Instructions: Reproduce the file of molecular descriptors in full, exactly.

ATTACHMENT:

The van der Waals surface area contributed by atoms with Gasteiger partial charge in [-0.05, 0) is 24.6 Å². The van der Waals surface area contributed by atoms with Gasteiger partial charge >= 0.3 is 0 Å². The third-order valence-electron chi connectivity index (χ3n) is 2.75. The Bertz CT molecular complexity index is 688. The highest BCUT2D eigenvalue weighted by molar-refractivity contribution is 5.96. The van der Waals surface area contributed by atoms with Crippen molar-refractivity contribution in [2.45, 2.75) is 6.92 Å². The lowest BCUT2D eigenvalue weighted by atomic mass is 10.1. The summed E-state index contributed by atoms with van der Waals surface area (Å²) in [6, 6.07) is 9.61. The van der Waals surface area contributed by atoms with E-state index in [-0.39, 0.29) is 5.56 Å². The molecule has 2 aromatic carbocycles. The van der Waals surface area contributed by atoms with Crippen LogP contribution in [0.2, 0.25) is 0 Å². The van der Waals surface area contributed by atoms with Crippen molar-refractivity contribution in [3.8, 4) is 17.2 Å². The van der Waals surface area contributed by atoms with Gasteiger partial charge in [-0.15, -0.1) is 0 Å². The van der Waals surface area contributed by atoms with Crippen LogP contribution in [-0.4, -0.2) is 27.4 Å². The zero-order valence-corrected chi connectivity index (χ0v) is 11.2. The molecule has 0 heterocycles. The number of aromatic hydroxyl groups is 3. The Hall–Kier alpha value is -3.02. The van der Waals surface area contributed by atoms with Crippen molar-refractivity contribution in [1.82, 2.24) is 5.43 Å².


The van der Waals surface area contributed by atoms with Gasteiger partial charge in [-0.05, 0) is 24.6 Å². The van der Waals surface area contributed by atoms with Gasteiger partial charge >= 0.3 is 0 Å². The third-order valence-electron chi connectivity index (χ3n) is 2.75. The Bertz CT molecular complexity index is 688. The highest BCUT2D eigenvalue weighted by molar-refractivity contribution is 5.96. The van der Waals surface area contributed by atoms with Crippen molar-refractivity contribution in [2.45, 2.75) is 6.92 Å². The lowest BCUT2D eigenvalue weighted by atomic mass is 10.1. The summed E-state index contributed by atoms with van der Waals surface area (Å²) in [6, 6.07) is 9.61. The van der Waals surface area contributed by atoms with E-state index in [-0.39, 0.29) is 5.56 Å². The molecule has 2 aromatic carbocycles. The van der Waals surface area contributed by atoms with Crippen LogP contribution in [0.2, 0.25) is 0 Å². The van der Waals surface area contributed by atoms with Crippen molar-refractivity contribution in [3.8, 4) is 17.2 Å². The van der Waals surface area contributed by atoms with Gasteiger partial charge in [-0.15, -0.1) is 0 Å². The van der Waals surface area contributed by atoms with Crippen LogP contribution in [-0.4, -0.2) is 27.4 Å². The zero-order valence-corrected chi connectivity index (χ0v) is 11.2. The molecule has 0 heterocycles. The number of aromatic hydroxyl groups is 3. The Hall–Kier alpha value is -3.02. The van der Waals surface area contributed by atoms with Crippen molar-refractivity contribution in [1.82, 2.24) is 5.43 Å².